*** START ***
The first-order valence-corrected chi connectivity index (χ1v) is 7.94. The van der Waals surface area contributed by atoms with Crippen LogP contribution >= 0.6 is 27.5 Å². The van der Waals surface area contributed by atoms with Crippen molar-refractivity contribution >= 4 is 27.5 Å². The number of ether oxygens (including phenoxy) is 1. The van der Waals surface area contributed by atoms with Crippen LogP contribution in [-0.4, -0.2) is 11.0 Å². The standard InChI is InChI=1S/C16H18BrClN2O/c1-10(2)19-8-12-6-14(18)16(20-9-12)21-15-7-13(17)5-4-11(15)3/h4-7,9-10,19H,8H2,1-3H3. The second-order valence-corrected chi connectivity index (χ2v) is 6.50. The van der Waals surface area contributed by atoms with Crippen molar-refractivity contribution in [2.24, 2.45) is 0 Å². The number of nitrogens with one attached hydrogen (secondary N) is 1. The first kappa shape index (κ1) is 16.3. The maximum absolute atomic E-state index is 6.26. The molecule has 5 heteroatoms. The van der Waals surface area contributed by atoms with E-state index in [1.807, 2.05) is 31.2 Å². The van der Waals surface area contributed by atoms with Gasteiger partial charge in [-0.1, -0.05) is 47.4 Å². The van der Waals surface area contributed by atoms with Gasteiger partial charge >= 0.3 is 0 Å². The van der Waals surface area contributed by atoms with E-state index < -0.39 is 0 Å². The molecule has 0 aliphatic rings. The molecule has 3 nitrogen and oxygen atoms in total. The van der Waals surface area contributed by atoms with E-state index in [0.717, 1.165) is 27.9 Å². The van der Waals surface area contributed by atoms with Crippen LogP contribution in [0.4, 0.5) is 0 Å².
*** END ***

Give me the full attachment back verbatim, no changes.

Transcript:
The first-order valence-corrected chi connectivity index (χ1v) is 7.94. The van der Waals surface area contributed by atoms with Crippen LogP contribution >= 0.6 is 27.5 Å². The van der Waals surface area contributed by atoms with Crippen molar-refractivity contribution >= 4 is 27.5 Å². The number of ether oxygens (including phenoxy) is 1. The van der Waals surface area contributed by atoms with Crippen LogP contribution in [-0.4, -0.2) is 11.0 Å². The standard InChI is InChI=1S/C16H18BrClN2O/c1-10(2)19-8-12-6-14(18)16(20-9-12)21-15-7-13(17)5-4-11(15)3/h4-7,9-10,19H,8H2,1-3H3. The second-order valence-corrected chi connectivity index (χ2v) is 6.50. The van der Waals surface area contributed by atoms with Crippen molar-refractivity contribution in [2.24, 2.45) is 0 Å². The number of nitrogens with one attached hydrogen (secondary N) is 1. The first kappa shape index (κ1) is 16.3. The maximum absolute atomic E-state index is 6.26. The molecule has 5 heteroatoms. The van der Waals surface area contributed by atoms with E-state index in [1.807, 2.05) is 31.2 Å². The van der Waals surface area contributed by atoms with Gasteiger partial charge in [-0.1, -0.05) is 47.4 Å². The van der Waals surface area contributed by atoms with Gasteiger partial charge >= 0.3 is 0 Å². The van der Waals surface area contributed by atoms with E-state index < -0.39 is 0 Å². The molecule has 0 aliphatic rings. The molecule has 3 nitrogen and oxygen atoms in total. The van der Waals surface area contributed by atoms with E-state index in [0.717, 1.165) is 27.9 Å². The van der Waals surface area contributed by atoms with Crippen LogP contribution in [0.4, 0.5) is 0 Å².